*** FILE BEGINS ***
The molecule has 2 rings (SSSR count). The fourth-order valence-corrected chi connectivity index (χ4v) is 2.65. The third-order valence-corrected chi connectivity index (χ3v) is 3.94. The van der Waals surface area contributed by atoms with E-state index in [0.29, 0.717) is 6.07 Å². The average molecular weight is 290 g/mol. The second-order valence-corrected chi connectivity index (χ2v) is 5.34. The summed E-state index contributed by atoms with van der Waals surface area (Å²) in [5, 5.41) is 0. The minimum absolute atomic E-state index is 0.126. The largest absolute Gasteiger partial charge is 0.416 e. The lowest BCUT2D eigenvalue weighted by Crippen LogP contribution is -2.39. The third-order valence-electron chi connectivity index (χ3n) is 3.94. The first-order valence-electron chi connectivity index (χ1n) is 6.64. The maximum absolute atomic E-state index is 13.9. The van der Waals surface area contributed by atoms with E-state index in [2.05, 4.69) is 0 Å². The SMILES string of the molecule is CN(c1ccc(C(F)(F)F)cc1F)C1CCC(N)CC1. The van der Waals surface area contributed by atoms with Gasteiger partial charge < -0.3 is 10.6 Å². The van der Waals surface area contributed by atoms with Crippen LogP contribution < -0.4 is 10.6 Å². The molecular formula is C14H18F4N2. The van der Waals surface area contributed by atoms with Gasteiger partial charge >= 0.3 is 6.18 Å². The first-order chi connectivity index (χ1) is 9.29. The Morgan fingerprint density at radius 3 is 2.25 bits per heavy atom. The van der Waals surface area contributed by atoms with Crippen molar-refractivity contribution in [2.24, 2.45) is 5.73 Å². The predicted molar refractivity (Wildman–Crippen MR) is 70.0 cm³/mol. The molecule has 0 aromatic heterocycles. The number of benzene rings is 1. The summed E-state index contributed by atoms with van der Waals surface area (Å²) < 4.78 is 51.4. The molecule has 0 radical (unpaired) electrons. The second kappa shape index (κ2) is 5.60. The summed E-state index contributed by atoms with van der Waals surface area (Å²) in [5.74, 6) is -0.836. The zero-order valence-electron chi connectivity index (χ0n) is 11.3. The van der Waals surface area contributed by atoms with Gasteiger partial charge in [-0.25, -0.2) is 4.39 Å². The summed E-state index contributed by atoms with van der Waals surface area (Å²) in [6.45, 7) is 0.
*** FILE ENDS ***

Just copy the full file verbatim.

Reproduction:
The molecule has 2 rings (SSSR count). The fourth-order valence-corrected chi connectivity index (χ4v) is 2.65. The third-order valence-corrected chi connectivity index (χ3v) is 3.94. The van der Waals surface area contributed by atoms with E-state index in [0.29, 0.717) is 6.07 Å². The average molecular weight is 290 g/mol. The second-order valence-corrected chi connectivity index (χ2v) is 5.34. The summed E-state index contributed by atoms with van der Waals surface area (Å²) in [5, 5.41) is 0. The minimum absolute atomic E-state index is 0.126. The largest absolute Gasteiger partial charge is 0.416 e. The lowest BCUT2D eigenvalue weighted by Crippen LogP contribution is -2.39. The third-order valence-electron chi connectivity index (χ3n) is 3.94. The first-order valence-electron chi connectivity index (χ1n) is 6.64. The maximum absolute atomic E-state index is 13.9. The van der Waals surface area contributed by atoms with E-state index in [2.05, 4.69) is 0 Å². The SMILES string of the molecule is CN(c1ccc(C(F)(F)F)cc1F)C1CCC(N)CC1. The van der Waals surface area contributed by atoms with Gasteiger partial charge < -0.3 is 10.6 Å². The van der Waals surface area contributed by atoms with Crippen LogP contribution < -0.4 is 10.6 Å². The molecular formula is C14H18F4N2. The van der Waals surface area contributed by atoms with Gasteiger partial charge >= 0.3 is 6.18 Å². The first-order chi connectivity index (χ1) is 9.29. The Morgan fingerprint density at radius 3 is 2.25 bits per heavy atom. The van der Waals surface area contributed by atoms with Crippen molar-refractivity contribution in [2.24, 2.45) is 5.73 Å². The predicted molar refractivity (Wildman–Crippen MR) is 70.0 cm³/mol. The molecule has 0 aromatic heterocycles. The number of benzene rings is 1. The summed E-state index contributed by atoms with van der Waals surface area (Å²) < 4.78 is 51.4. The molecule has 0 radical (unpaired) electrons. The second kappa shape index (κ2) is 5.60. The summed E-state index contributed by atoms with van der Waals surface area (Å²) in [5.74, 6) is -0.836. The zero-order valence-electron chi connectivity index (χ0n) is 11.3. The van der Waals surface area contributed by atoms with Gasteiger partial charge in [-0.25, -0.2) is 4.39 Å². The summed E-state index contributed by atoms with van der Waals surface area (Å²) in [6.45, 7) is 0.